Public Speaking (Summer 2019)/Impromptu Self-Analysis

From CommunityData

Like many other arts, the best public speakers are highly self-reflective about their skills. We all have certain strengths and areas that need improvement. These self-analyses are designed to help you identify your strengths and weaknesses. It is often difficult to distance yourself from your speech in order to reflect on it critically, but you must.

You will write a short analysis of your speech (200-300 words).

By writing self-analyses, students should refine their abilities to:

  • critically analyze all aspects of speech composition and delivery.
  • distinguish between weak and strong support.
  • identify unclear speech arrangement and identify possible solutions.
  • diagnose delivery problems and propose remedies.

Procedure and Submission[edit]

After the each speech (with the exception of the advocacy), you will receive a copy of the video. You should watch this video a couple of times with the rubric and take notes. Then write a short reflection (200-300 words) and submit it in the text box below.

Arrangement and Structure[edit]

Organize your self-reflection in three sections.

  1. What do you think you did well?
  2. What didn’t go as well as you had planned?
  3. What will you do differently the next time you give a speech?

In writing your self-analysis, please do not focus exclusively on your delivery (as is the tendency in such self-reflections). A speech is everything going on between you and that audience—physical behaviors are important, but are only one part of the much larger communication transaction. Think about how you are explaining your evidence to that audience, or how you are modulating your tone.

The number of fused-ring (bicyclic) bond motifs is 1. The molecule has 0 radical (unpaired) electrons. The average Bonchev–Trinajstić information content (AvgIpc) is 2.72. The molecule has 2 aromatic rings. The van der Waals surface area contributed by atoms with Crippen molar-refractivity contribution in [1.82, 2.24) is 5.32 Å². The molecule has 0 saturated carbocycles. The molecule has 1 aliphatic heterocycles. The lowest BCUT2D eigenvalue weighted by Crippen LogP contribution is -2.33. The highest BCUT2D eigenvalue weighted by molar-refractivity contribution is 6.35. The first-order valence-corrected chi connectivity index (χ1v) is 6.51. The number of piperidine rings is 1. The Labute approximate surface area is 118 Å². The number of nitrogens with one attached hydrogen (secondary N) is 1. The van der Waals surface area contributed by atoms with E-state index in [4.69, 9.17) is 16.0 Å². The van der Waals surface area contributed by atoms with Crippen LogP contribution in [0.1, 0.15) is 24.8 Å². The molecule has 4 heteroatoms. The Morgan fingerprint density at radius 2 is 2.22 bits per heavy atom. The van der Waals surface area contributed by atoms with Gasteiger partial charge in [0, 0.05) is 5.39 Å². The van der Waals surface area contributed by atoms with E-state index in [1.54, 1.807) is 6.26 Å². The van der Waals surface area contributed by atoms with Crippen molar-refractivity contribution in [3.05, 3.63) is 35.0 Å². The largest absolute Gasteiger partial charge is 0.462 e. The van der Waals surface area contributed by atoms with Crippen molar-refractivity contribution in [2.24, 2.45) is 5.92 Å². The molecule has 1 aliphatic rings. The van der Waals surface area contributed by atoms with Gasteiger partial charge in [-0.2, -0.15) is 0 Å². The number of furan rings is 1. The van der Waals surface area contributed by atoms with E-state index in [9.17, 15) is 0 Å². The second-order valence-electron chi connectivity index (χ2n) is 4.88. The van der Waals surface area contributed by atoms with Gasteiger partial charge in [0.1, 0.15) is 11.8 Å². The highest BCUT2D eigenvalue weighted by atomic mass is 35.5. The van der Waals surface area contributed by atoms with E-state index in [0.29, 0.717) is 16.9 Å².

Cite specific passages from your speech to support your critical claims. If you say that you had good transitions, provide an example of where you had a good transition. If you say that you needed more evidence, discuss a point that lacked sufficient evidence.

Your paper should be written in paragraph form (not a bullet point response). You should actually analyze your speech; do not simply write a single sentence observation about each aspect of your speech. This is a unique opportunity to see your speech as others saw it. Don’t be too hard on yourself, but view this as another step in your ongoing improvement as a speaker.

Sample Paper[edit]

What I liked[edit]

I felt my argument incorporated a significant amount of logos. I thought that I was quite fair to the environmentalist position and provided enough evidence to prove that these were actual concerns they held. In order to address these concerns, I responded to each concern in my second main point. I didn’t argue that these concerns about nuclear energy were wrong, but that technology had reduced each of the three main threats posed by nuclear energy. I also liked the way I walked around during my speech, although next time I want to be more deliberate and practice walking at key points, phrases, or pauses.

What needed work[edit]

There were a number of things that I would change if I were to deliver this speech again. Each point could have used more evidence. I thought my additional benefits section was strong, but it would have been stronger if I had provided more information about how nuclear energy is better for the environment than fossil fuels. I don’t think I needed more statistics, but some examples would have helped make this issue easier to visualize. Some things I didn’t like about my delivery were that I said things that I told myself REPEATEDLY not to say, such as “You should support me.” When I watched myself on the video, I noticed that I quickly caught myself saying such things, and had to correct myself.

Next steps[edit]

All in all, this was a strong speech, but for my next speech, I want to work more on developing and delivering parts of the speech that summarize the evidence more. Also, this speech was logos intensive. I would like to be able to incorporate more ethos and pathos into my speeches.